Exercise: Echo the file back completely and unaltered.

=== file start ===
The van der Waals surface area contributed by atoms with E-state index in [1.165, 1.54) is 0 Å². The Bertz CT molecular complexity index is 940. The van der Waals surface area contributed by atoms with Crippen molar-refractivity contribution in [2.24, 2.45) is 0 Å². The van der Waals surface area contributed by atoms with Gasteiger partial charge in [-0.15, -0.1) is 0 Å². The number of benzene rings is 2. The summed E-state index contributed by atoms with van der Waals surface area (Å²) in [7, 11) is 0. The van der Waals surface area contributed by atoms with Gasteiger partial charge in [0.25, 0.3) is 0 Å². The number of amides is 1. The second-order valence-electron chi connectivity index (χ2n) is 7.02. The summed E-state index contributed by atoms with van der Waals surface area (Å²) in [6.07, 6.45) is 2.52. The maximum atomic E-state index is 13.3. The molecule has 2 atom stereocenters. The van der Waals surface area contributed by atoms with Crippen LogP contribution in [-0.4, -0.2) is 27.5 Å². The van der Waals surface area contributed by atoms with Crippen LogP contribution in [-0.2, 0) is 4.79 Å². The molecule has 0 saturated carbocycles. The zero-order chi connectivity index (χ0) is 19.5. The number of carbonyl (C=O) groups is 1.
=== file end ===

The van der Waals surface area contributed by atoms with E-state index in [1.165, 1.54) is 0 Å². The Bertz CT molecular complexity index is 940. The van der Waals surface area contributed by atoms with Crippen molar-refractivity contribution in [2.24, 2.45) is 0 Å². The van der Waals surface area contributed by atoms with Gasteiger partial charge in [-0.15, -0.1) is 0 Å². The number of benzene rings is 2. The summed E-state index contributed by atoms with van der Waals surface area (Å²) in [7, 11) is 0. The van der Waals surface area contributed by atoms with Gasteiger partial charge in [0.25, 0.3) is 0 Å². The number of amides is 1. The second-order valence-electron chi connectivity index (χ2n) is 7.02. The summed E-state index contributed by atoms with van der Waals surface area (Å²) in [6.07, 6.45) is 2.52. The maximum atomic E-state index is 13.3. The molecule has 2 atom stereocenters. The van der Waals surface area contributed by atoms with Crippen LogP contribution in [-0.4, -0.2) is 27.5 Å². The van der Waals surface area contributed by atoms with Crippen LogP contribution in [-0.2, 0) is 4.79 Å². The molecule has 0 saturated carbocycles. The zero-order chi connectivity index (χ0) is 19.5. The number of carbonyl (C=O) groups is 1.